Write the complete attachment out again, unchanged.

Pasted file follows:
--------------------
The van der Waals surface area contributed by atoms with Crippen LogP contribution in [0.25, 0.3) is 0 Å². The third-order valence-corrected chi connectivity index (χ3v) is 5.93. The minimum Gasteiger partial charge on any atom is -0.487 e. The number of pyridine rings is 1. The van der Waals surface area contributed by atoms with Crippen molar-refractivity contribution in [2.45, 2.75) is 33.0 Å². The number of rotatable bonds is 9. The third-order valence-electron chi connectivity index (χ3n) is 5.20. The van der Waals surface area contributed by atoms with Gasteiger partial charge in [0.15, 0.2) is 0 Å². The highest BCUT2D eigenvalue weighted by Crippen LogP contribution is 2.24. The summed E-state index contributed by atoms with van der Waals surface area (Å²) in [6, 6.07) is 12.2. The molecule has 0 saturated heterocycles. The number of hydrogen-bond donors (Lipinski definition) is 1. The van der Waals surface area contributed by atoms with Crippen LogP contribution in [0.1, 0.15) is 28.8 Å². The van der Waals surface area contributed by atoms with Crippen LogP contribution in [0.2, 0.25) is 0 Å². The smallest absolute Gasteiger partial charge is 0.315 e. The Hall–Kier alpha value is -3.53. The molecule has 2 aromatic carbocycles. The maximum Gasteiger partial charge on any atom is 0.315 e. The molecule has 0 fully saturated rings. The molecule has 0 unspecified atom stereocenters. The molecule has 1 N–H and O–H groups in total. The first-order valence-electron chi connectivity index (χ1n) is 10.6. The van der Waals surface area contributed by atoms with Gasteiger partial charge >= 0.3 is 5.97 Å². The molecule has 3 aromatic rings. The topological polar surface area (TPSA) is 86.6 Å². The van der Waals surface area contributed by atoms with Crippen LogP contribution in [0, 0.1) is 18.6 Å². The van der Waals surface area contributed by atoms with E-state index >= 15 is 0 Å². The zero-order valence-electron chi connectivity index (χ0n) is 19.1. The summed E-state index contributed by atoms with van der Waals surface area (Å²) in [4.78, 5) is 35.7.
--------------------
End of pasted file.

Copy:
The van der Waals surface area contributed by atoms with Crippen LogP contribution in [0.25, 0.3) is 0 Å². The third-order valence-corrected chi connectivity index (χ3v) is 5.93. The minimum Gasteiger partial charge on any atom is -0.487 e. The number of pyridine rings is 1. The van der Waals surface area contributed by atoms with Crippen molar-refractivity contribution in [2.45, 2.75) is 33.0 Å². The number of rotatable bonds is 9. The third-order valence-electron chi connectivity index (χ3n) is 5.20. The van der Waals surface area contributed by atoms with Gasteiger partial charge in [0.15, 0.2) is 0 Å². The highest BCUT2D eigenvalue weighted by Crippen LogP contribution is 2.24. The summed E-state index contributed by atoms with van der Waals surface area (Å²) in [6, 6.07) is 12.2. The molecule has 0 saturated heterocycles. The number of hydrogen-bond donors (Lipinski definition) is 1. The van der Waals surface area contributed by atoms with Crippen LogP contribution in [0.1, 0.15) is 28.8 Å². The van der Waals surface area contributed by atoms with Crippen LogP contribution in [0.2, 0.25) is 0 Å². The smallest absolute Gasteiger partial charge is 0.315 e. The Hall–Kier alpha value is -3.53. The molecule has 2 aromatic carbocycles. The maximum Gasteiger partial charge on any atom is 0.315 e. The molecule has 0 fully saturated rings. The molecule has 0 unspecified atom stereocenters. The molecule has 1 N–H and O–H groups in total. The first-order valence-electron chi connectivity index (χ1n) is 10.6. The van der Waals surface area contributed by atoms with Gasteiger partial charge >= 0.3 is 5.97 Å². The molecule has 3 aromatic rings. The topological polar surface area (TPSA) is 86.6 Å². The van der Waals surface area contributed by atoms with Crippen LogP contribution in [0, 0.1) is 18.6 Å². The van der Waals surface area contributed by atoms with E-state index >= 15 is 0 Å². The zero-order valence-electron chi connectivity index (χ0n) is 19.1. The summed E-state index contributed by atoms with van der Waals surface area (Å²) in [4.78, 5) is 35.7.